Most of Brooks’ offering is a rather transparent attempt to shame congressional Republicans into supporting Pres. Obama’s agenda:
The Democratic response to the economic crisis has its problems, but let’s face it, the current Republican response is totally misguided. The House minority leader, John Boehner, has called for a federal spending freeze for the rest of the year. In other words, after a decade of profligacy, the Republicans have decided to demand a rigid fiscal straitjacket at the one moment in the past 70 years when it is completely inappropriate.
The G.O.P. leaders have adopted a posture that allows the Democrats to make all the proposals while all the Republicans can say is “no.” They’ve apparently decided that it’s easier to repeat the familiar talking points than actually think through a response to the extraordinary crisis at hand.
There are myriad problems with Brooks’ line of reasoning, including many in just to two foregoing paragraphs (e.g. How much input did Republicans have into the recent legislation? By “adopted a posture” is he referring to “not having control of either the House or the Senate”?), but I wanted to focus in on a couple of points in particular.
After some platitudinous admonitions, Brooks launches into his prescription for Republicans to save capitalism:
Third, Republicans could offer the public a realistic appraisal of the health of capitalism. Global capitalism is an innovative force, they could argue, but we have been reminded of its shortcomings. When exogenous forces like the rise of China and a flood of easy money hit the global marketplace, they can throw the entire system of out of whack, leading to a cascade of imbalances: higher debt, a grossly enlarged financial sector and unsustainable bubbles.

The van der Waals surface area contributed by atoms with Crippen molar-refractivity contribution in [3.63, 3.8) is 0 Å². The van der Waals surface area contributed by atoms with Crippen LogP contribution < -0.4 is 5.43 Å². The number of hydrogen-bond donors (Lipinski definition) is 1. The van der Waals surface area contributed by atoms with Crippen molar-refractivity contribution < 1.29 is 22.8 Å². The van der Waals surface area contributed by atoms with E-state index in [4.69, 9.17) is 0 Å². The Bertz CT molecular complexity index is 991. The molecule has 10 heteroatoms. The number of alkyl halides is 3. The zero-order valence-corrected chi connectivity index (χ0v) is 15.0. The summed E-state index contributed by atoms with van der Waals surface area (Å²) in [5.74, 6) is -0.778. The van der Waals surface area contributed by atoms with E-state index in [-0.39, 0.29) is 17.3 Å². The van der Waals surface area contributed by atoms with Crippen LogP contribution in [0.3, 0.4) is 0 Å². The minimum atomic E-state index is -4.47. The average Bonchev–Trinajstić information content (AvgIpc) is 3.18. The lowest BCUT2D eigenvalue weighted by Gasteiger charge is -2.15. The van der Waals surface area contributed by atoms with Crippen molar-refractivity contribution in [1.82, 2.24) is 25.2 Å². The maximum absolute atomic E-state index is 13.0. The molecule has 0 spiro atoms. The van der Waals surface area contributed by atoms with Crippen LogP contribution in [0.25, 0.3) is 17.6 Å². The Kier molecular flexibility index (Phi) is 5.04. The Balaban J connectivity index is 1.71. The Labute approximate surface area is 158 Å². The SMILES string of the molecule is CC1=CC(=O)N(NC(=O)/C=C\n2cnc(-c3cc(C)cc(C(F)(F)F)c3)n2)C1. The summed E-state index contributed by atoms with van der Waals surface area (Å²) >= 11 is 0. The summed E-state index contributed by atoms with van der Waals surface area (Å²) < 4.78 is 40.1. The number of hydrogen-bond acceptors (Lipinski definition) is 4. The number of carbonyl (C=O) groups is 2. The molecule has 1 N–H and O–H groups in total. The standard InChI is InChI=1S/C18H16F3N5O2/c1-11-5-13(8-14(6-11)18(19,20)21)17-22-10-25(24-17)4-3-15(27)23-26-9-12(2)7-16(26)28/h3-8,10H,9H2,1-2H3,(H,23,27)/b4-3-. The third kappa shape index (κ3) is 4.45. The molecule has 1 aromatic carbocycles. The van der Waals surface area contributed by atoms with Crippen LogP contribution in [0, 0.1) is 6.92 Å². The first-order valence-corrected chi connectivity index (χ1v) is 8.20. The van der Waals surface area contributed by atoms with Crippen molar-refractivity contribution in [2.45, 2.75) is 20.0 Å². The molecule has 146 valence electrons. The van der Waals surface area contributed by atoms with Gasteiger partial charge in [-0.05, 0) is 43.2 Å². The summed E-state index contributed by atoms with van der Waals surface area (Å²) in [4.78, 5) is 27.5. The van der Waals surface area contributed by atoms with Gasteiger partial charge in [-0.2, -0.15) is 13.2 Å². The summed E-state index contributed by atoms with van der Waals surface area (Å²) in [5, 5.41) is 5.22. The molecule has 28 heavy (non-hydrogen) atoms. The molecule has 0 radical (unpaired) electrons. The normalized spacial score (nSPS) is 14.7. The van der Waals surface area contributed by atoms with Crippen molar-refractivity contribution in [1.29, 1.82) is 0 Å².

I really don’t know what point Brooks thought he was making, but he failed miserably on any score. First of all, “exogenous forces” cannot be “weaknesses” and/or “shortcomings” with capitalism since, by definition, they come from outside that system. At best, examining such forces can be used to understand better ways of protecting capitalism from them. In the context of the entire Op-Ed piece, however, it appears that Brooks is pitching the tired line that capitalism must be reigned in so that people don’t get hurt. That’s like diagnosing the problem with house, finding termites, and then thinking of ways to protect the termites from the house.
Furthermore, Brooks cites a “flood of easy money” (which, of course, is caused by government) as an example of an exogenous force, and then lists the following “shortcomings” of capitalism: “higher debt, a grossly enlarged financial sector and unsustainable bubbles.” What do any of those things have to do with capitalism? If anything, these are once again a failure of government skewing incentives.
In fact, when the government does its darnedest to make the cost of borrowing money historically low, people would be really stupid not to take advantage of that. We all know that rates fluctuate, and that the cost of money will be more expensive when they go back up. Logically therefore, it only makes sense to borrow when the Fed turns the money spigot on and then to find some sort of an asset to grow that money in. That, of course, is what leads to bubbles as everyone has barrels of money but not as many clear ideas of what makes a good investment. Instead of taking the time to really investigate what opportunities are available, and which ones fit a particular person’s portfolio, the herd mentality takes over and we all tend to keep up with the Jones and Smiths whether that means buying tulip bulbs or a run-down house we intend to flip.